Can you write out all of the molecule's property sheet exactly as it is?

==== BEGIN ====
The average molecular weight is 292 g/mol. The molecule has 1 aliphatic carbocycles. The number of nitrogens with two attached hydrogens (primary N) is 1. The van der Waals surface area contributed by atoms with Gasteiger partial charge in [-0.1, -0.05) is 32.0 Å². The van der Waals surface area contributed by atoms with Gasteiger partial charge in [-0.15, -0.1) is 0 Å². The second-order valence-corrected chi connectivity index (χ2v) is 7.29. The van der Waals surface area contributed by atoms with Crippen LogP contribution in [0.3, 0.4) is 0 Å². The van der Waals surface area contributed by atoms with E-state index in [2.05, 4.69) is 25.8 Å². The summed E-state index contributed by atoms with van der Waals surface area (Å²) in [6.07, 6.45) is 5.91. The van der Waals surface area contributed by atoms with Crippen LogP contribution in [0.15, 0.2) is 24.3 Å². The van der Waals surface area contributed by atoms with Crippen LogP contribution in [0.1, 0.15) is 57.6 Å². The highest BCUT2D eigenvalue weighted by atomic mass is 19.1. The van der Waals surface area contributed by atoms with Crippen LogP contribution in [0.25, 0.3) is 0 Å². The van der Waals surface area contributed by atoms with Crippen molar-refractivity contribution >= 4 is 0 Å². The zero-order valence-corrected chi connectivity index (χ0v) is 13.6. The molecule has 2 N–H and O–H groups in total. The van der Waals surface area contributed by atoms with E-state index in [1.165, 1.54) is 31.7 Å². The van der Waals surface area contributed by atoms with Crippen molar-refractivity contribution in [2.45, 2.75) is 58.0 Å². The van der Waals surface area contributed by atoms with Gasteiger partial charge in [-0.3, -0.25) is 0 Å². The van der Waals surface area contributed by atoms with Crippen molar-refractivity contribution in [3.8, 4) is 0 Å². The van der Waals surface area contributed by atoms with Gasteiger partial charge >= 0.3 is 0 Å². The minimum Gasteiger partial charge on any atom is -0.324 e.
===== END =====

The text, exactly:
The average molecular weight is 292 g/mol. The molecule has 1 aliphatic carbocycles. The number of nitrogens with two attached hydrogens (primary N) is 1. The van der Waals surface area contributed by atoms with Gasteiger partial charge in [-0.1, -0.05) is 32.0 Å². The van der Waals surface area contributed by atoms with Gasteiger partial charge in [-0.15, -0.1) is 0 Å². The second-order valence-corrected chi connectivity index (χ2v) is 7.29. The van der Waals surface area contributed by atoms with Crippen LogP contribution in [0.3, 0.4) is 0 Å². The van der Waals surface area contributed by atoms with E-state index in [2.05, 4.69) is 25.8 Å². The summed E-state index contributed by atoms with van der Waals surface area (Å²) in [6.07, 6.45) is 5.91. The van der Waals surface area contributed by atoms with Crippen LogP contribution in [0.15, 0.2) is 24.3 Å². The van der Waals surface area contributed by atoms with Crippen LogP contribution in [0.1, 0.15) is 57.6 Å². The highest BCUT2D eigenvalue weighted by atomic mass is 19.1. The van der Waals surface area contributed by atoms with Crippen LogP contribution in [0.25, 0.3) is 0 Å². The van der Waals surface area contributed by atoms with Crippen molar-refractivity contribution >= 4 is 0 Å². The zero-order valence-corrected chi connectivity index (χ0v) is 13.6. The molecule has 2 N–H and O–H groups in total. The van der Waals surface area contributed by atoms with E-state index in [1.165, 1.54) is 31.7 Å². The van der Waals surface area contributed by atoms with Crippen molar-refractivity contribution in [2.45, 2.75) is 58.0 Å². The van der Waals surface area contributed by atoms with Gasteiger partial charge in [-0.3, -0.25) is 0 Å². The van der Waals surface area contributed by atoms with Crippen molar-refractivity contribution in [3.8, 4) is 0 Å². The van der Waals surface area contributed by atoms with Gasteiger partial charge >= 0.3 is 0 Å². The minimum Gasteiger partial charge on any atom is -0.324 e.